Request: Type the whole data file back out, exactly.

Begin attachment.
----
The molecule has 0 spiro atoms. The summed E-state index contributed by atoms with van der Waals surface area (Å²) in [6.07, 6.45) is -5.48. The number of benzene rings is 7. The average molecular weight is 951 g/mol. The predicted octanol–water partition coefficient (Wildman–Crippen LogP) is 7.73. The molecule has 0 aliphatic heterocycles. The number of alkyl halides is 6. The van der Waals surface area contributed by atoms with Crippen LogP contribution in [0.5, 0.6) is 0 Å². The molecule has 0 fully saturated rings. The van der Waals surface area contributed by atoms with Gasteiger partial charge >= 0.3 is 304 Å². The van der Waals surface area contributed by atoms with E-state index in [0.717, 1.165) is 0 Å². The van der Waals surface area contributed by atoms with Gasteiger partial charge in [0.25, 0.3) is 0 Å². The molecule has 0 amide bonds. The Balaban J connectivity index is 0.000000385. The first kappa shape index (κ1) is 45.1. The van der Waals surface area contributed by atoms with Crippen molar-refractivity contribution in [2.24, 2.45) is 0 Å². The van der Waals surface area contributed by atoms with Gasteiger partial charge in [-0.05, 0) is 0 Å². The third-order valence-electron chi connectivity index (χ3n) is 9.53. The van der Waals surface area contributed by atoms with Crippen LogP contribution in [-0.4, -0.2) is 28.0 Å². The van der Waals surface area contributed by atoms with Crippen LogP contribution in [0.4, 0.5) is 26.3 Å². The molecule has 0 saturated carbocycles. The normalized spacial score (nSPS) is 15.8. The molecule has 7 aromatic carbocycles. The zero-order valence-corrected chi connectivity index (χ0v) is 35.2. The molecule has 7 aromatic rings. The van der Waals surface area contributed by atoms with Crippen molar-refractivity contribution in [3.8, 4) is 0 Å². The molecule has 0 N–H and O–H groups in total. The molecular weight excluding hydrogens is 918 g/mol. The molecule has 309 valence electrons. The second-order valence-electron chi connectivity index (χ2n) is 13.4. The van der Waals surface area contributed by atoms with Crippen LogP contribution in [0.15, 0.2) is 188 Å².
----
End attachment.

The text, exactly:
The molecule has 0 spiro atoms. The summed E-state index contributed by atoms with van der Waals surface area (Å²) in [6.07, 6.45) is -5.48. The number of benzene rings is 7. The average molecular weight is 951 g/mol. The predicted octanol–water partition coefficient (Wildman–Crippen LogP) is 7.73. The molecule has 0 aliphatic heterocycles. The number of alkyl halides is 6. The van der Waals surface area contributed by atoms with Crippen LogP contribution in [0.5, 0.6) is 0 Å². The molecule has 0 fully saturated rings. The van der Waals surface area contributed by atoms with Gasteiger partial charge >= 0.3 is 304 Å². The van der Waals surface area contributed by atoms with E-state index in [0.717, 1.165) is 0 Å². The van der Waals surface area contributed by atoms with Gasteiger partial charge in [0.25, 0.3) is 0 Å². The molecule has 0 amide bonds. The Balaban J connectivity index is 0.000000385. The first kappa shape index (κ1) is 45.1. The van der Waals surface area contributed by atoms with Crippen molar-refractivity contribution in [2.24, 2.45) is 0 Å². The van der Waals surface area contributed by atoms with Gasteiger partial charge in [-0.05, 0) is 0 Å². The third-order valence-electron chi connectivity index (χ3n) is 9.53. The van der Waals surface area contributed by atoms with Crippen LogP contribution in [-0.4, -0.2) is 28.0 Å². The van der Waals surface area contributed by atoms with Crippen LogP contribution in [0.4, 0.5) is 26.3 Å². The molecule has 0 saturated carbocycles. The normalized spacial score (nSPS) is 15.8. The molecule has 7 aromatic carbocycles. The zero-order valence-corrected chi connectivity index (χ0v) is 35.2. The molecule has 7 aromatic rings. The van der Waals surface area contributed by atoms with Crippen molar-refractivity contribution in [3.8, 4) is 0 Å². The molecule has 0 N–H and O–H groups in total. The molecular weight excluding hydrogens is 918 g/mol. The molecule has 309 valence electrons. The second-order valence-electron chi connectivity index (χ2n) is 13.4. The van der Waals surface area contributed by atoms with Crippen LogP contribution in [0.15, 0.2) is 188 Å².